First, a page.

2020 Fiat 500e power

Little detail has been provided about the 500e’s electric motor, but we expect its battery give a range of around 150 miles between charges.

Although the minimal ranges of existing electric city cars, such as the Smart Fortwo EQ, were deemed too low, Fiat decided not to match the 250-mile real-world ranges of today's best mainstream electric cars, such as the Nissan Leaf, citing cost as a factor, as well as the fact that a city car doesn’t need such a long-range.  

2020 Fiat 500e price

Tipped to embody la dolce vita in an electric car, the 500e has its sights set on the premium end of the market. It will be the polar opposite of the recent Centoventi concept, which will serve as the basis for the Panda’s replacement. 

It’s no surprise, then, that Fiat acknowledges that the 500e will be pricier than the standard 500. Its thinking behind this lies in the fact that more than half of current 500 buyers don't buy entry-level models; instead, they typically pay around £20,000. It therefore reckons that a price of around £27,000 (before the UK Government's £3500 grant) shouldn't be too much of a stretch for them.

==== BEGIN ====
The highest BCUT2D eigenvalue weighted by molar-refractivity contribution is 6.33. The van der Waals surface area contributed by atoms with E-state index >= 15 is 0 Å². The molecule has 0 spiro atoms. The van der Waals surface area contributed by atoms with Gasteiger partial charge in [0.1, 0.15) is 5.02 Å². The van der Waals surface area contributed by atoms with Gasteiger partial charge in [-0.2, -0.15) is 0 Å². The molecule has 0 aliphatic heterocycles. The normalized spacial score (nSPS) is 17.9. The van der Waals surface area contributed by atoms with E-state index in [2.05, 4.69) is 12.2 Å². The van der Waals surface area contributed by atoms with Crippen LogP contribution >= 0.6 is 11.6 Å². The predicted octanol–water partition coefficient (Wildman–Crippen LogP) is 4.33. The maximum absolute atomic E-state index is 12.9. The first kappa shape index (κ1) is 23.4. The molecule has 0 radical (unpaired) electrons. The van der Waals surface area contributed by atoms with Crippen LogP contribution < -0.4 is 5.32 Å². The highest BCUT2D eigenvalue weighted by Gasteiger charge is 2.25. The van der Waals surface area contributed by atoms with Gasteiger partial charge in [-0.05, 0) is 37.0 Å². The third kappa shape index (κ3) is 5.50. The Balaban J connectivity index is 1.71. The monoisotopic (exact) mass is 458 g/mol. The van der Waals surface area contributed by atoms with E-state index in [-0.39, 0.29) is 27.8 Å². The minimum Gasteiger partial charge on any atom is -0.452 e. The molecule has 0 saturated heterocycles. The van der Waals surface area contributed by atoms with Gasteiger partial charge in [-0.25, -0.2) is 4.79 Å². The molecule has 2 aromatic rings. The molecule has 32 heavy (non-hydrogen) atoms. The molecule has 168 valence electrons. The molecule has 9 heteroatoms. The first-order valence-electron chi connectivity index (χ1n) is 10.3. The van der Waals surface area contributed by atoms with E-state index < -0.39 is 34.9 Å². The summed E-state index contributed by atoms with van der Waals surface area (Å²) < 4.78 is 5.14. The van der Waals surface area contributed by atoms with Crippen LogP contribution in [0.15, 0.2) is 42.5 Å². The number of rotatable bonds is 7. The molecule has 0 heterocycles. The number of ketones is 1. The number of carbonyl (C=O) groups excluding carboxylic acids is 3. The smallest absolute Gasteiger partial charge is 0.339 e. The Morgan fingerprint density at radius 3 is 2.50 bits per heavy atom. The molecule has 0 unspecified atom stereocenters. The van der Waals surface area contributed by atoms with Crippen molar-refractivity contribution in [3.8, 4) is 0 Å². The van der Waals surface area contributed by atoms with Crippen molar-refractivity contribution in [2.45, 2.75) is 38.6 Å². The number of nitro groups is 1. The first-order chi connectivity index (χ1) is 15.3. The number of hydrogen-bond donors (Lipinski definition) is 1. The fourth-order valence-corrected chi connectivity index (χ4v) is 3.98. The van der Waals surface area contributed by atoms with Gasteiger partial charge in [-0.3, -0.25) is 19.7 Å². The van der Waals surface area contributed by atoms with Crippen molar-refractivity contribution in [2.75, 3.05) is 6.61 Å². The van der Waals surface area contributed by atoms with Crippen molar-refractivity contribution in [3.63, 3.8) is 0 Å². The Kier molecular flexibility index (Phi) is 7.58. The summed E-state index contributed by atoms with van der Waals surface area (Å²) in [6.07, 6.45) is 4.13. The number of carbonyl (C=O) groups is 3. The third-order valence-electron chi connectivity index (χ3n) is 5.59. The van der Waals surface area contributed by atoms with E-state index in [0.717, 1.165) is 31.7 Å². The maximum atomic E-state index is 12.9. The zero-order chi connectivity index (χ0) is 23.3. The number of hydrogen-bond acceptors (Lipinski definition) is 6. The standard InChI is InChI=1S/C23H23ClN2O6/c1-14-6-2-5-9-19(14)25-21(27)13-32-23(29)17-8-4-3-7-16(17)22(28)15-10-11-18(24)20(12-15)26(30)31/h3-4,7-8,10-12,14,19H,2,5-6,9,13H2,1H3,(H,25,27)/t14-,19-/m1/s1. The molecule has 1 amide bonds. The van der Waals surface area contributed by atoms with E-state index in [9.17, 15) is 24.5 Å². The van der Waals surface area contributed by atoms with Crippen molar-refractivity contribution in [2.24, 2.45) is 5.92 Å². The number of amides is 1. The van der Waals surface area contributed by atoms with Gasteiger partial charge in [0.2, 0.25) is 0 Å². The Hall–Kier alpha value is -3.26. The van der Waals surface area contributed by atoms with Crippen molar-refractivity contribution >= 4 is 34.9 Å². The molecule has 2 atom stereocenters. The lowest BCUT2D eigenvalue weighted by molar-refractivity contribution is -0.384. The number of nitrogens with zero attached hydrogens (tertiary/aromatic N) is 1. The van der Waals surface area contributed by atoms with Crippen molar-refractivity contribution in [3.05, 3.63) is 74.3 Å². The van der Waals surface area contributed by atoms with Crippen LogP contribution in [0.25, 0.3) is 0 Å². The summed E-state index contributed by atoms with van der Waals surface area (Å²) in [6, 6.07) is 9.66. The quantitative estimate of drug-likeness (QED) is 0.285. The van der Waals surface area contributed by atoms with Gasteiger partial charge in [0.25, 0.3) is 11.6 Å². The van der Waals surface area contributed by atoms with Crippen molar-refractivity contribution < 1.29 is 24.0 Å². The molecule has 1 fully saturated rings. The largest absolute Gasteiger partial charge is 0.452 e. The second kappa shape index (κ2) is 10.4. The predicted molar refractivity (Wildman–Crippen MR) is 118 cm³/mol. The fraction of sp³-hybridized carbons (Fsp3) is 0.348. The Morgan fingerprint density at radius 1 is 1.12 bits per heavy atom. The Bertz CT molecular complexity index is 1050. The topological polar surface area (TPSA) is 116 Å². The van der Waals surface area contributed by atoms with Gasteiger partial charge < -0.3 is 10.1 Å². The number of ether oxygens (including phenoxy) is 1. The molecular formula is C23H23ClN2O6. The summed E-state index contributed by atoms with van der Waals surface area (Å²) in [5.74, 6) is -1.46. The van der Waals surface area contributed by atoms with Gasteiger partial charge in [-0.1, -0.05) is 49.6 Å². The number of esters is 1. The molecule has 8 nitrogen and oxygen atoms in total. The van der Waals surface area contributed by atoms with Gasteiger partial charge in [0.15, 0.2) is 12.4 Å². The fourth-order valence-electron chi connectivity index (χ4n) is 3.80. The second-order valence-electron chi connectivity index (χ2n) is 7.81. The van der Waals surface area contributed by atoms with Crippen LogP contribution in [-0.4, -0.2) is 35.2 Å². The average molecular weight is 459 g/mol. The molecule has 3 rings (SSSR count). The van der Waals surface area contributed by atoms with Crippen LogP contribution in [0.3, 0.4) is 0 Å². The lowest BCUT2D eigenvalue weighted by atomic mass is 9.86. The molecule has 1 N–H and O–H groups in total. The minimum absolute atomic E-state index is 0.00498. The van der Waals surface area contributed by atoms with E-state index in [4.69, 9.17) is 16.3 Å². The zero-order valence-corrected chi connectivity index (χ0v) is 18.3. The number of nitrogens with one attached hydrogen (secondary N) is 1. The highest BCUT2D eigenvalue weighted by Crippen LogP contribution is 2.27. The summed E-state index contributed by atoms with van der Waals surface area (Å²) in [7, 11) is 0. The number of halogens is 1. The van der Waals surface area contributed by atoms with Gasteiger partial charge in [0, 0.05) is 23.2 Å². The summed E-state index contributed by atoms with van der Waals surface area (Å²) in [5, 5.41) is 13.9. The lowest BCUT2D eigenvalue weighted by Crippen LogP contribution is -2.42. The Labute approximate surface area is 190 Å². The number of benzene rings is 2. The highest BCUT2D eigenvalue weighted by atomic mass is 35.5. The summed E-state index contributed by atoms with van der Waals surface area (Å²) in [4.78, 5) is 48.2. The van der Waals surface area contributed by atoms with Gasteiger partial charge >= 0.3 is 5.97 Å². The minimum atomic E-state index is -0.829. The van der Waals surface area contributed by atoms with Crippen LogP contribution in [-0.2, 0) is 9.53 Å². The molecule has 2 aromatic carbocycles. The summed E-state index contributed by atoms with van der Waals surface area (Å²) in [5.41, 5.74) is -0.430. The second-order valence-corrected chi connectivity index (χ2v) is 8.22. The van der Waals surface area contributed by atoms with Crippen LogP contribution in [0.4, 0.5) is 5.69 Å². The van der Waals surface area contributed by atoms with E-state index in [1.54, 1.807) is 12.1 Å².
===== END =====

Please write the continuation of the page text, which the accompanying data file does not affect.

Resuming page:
Best electric cars and the ones to avoid

If the idea of an electric version of the Fiat 500e has got you thinking about getting a greener car, then you'll want to know which are the best and which don't deserve a spot on your shortlist. With that in mind, then, below and on the next page you'll find our favourites, and the ones to steer clear of.

10. Tesla Model X

On paper, Tesla's all-electric family SUV seems to be the dream all-rounder, combining the luxury of a Range Rover Sport with the green credentials of an electric car. In practice, its low running costs and practical interior are hard to fault, and even entry-level versions aren't short on pace, but parts of its interior do feel a little cheap given the price.

Read our full Tesla Model X review or let us help you buy a Model X

9. Renault Zoe

The Zoe’s main strength is that it feels like a conventional, stylish, nippy small car, and just happens to cost pennies to run. The electric motor has enough shove for the Zoe to lead the charge away from traffic lights, and the interior has room for four to sit in reasonable comfort. Even the boot is larger than you’ll find in many regular small cars; it's easily big enough for a family's weekly shopping. The Q90 version managed 132 miles in our Real Range test.

This second-generation Leaf is a much better all-rounder than the original model. It’s faster, more sophisticated to drive, bigger inside and, perhaps most importantly of all, capable of longer distances between charges. Just make sure you resist the temptation to go for the e+ version; it may have the biggest range of any Leaf yet, but it's also expensive and hard-riding.

Read our full Nissan Leaf review or see how much we could save you on a Leaf

Next: more of our favourite electric vehicles >